I am creating a web application which has three distinct components as far as I understand. A Nuxt frontend, and Spring Boot backend and Google OAuth2 for authentication using OpenID Connect. Nuxt can be extended with Nuxt-Auth which has support for OAuth2. I just need to give it my Google OAuth2 Client ID and two endpoints for getting a token and user information.

My frontend will not be served use server-side rendering. The REST backend will be a datastore to the frontend via secured CRUD endpoints. This is why I would like to use Google's OAuth2.

The main trouble I'm having with implementing this is finding resources about how everything works together. It seems like I've come up with a very niche use case however, it seems very common all over the internet, so I'm not sure what gives.

I've included a sequence diagram of how I understand the system should work.

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First the user attempts to login with Google. They are redirected to the Google OAuth consent screen where they agree to their data being used by the application. This redirects the user back to my frontend with a code. (After this happens, I want the user to be able to browse on the webapp normally without having to re-authenticate each time they invoke a new request to the backend.)

I need to take that code and pass it to my backend because that contains my Google OAuth Client Secret which I must use to get a token. The token will enable me to get data about the user such as their name, email and whatever else is permitted by Google's OIDC scope.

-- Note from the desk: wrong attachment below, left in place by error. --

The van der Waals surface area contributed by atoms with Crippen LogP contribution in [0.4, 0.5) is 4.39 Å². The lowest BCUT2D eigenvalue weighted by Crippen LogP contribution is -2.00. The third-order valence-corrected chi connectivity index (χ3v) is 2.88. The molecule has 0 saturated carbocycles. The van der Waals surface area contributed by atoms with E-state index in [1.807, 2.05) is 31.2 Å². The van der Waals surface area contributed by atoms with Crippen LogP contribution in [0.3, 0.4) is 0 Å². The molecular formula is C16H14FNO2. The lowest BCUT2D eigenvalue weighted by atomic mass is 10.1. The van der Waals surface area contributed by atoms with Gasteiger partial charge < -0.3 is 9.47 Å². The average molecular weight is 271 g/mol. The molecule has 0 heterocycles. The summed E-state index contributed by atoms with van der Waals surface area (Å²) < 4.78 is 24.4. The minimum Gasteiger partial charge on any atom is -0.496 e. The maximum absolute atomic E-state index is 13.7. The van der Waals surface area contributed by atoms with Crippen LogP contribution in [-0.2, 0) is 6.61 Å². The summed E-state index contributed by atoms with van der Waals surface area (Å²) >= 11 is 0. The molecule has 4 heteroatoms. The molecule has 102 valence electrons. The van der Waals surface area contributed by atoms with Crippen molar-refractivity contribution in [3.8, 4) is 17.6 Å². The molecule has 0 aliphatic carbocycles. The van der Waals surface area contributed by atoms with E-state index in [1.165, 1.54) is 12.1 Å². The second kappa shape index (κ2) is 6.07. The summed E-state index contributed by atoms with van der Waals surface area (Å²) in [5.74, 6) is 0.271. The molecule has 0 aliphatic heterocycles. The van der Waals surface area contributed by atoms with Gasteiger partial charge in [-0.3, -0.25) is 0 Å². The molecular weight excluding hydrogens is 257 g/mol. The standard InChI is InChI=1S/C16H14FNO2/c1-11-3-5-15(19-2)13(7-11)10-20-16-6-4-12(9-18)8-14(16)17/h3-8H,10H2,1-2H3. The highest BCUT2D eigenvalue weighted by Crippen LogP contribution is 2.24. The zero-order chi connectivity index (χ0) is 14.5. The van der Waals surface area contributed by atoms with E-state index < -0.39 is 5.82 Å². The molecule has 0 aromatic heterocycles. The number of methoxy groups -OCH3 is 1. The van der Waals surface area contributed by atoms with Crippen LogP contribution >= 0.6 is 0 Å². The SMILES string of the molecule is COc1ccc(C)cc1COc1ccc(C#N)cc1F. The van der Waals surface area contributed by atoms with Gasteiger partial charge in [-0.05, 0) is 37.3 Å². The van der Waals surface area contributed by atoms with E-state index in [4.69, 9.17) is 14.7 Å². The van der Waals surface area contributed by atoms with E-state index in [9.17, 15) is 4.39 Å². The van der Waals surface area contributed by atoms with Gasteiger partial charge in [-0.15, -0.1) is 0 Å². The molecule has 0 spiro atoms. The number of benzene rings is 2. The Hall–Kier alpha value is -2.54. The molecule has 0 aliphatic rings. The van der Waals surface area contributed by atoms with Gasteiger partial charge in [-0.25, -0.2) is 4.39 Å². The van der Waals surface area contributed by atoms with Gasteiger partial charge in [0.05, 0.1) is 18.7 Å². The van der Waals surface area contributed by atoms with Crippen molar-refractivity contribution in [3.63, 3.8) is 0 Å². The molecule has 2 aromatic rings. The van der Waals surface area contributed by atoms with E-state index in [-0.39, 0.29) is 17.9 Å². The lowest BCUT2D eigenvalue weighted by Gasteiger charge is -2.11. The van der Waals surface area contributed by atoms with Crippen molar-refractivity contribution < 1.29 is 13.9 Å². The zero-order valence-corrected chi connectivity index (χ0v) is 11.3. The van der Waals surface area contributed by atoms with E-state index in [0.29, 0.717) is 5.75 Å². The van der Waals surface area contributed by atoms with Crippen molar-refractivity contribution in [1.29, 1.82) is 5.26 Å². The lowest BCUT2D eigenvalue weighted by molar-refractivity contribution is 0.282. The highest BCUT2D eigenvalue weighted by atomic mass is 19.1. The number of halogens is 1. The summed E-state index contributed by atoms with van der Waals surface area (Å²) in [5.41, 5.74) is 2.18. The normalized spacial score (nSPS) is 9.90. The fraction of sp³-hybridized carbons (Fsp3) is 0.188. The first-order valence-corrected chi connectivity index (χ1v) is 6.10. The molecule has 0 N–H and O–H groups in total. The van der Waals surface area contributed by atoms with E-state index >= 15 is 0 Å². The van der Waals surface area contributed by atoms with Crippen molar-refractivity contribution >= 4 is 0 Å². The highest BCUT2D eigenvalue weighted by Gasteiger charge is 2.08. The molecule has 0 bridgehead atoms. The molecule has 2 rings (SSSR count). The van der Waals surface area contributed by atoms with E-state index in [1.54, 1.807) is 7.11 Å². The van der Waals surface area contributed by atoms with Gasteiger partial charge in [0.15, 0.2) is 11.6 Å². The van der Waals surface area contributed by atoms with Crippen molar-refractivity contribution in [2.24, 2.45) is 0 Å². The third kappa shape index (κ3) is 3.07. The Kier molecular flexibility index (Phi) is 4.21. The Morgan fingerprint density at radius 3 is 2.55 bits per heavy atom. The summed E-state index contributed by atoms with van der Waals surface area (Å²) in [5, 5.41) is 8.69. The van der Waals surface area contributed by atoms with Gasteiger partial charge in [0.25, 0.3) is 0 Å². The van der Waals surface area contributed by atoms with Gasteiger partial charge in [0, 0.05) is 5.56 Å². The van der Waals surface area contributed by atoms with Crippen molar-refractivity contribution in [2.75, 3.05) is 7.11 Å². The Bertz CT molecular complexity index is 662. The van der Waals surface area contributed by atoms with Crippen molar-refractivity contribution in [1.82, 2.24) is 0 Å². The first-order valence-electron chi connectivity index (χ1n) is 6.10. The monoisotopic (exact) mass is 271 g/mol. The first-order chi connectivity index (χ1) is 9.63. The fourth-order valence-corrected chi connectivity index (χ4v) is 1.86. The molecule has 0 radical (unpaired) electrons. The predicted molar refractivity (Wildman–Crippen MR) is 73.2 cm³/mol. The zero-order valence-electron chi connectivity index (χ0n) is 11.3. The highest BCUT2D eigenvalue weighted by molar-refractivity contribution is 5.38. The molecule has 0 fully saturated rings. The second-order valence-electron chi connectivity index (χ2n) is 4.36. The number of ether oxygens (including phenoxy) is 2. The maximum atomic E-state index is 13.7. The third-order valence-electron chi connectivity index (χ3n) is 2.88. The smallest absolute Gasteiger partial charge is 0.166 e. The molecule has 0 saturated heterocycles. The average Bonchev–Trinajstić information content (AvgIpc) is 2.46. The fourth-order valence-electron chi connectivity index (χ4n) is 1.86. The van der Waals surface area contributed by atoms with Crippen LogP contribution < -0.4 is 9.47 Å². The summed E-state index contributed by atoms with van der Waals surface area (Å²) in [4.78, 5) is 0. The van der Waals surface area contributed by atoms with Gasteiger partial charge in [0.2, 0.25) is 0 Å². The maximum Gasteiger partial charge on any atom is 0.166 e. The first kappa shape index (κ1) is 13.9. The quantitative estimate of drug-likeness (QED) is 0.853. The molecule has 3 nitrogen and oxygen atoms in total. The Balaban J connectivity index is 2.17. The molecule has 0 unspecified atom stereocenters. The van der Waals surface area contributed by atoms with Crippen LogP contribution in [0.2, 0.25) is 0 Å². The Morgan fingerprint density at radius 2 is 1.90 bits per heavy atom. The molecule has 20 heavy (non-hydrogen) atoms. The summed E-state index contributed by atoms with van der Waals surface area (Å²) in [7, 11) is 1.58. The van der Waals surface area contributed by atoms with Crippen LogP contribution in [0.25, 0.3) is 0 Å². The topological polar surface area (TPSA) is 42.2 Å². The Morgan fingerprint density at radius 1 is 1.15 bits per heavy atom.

Everything past this point is a grey area. I'm not sure what should happen.

1 Answer 1


I would do it the following way:

... Steps until client sends Token ID to the backend stays the same.

  1. Lookup the data on google.
  2. Check for that email in the database:

2.1 if user is not yet in the database, create him and return him

2.2 if user with that email is in the database, return him (step 2 is basically getOrCreateUser(googleData))

  1. Create JWT token with user data from the database (email, user id, etc.)

  2. Send the token to the front end and use it to make requests to your back end.

This way you can have multiple login methods without having to change your user schema. You don't want to store any tokens in the database. You don't even need to store the password (you could still do it later, if you wanted to give the option to user to login with username and password at some point), because you can get user ID (email or whatever else identifies the user) from Google/Facebook/...

This way the user can login with some other OAuth provider (not sure if that is the exact name, but the whole terminology around OAuth is overly complex anyway...) like Facebook and they would still be logged in the same account if the email matches. You would simply have getOrCreateUser(facebookData) which would do the same thing as getOrCreateUser(googleData), but from different data.

You could also map the data beforehand, but I think this is too much of an implementation detail at this point.

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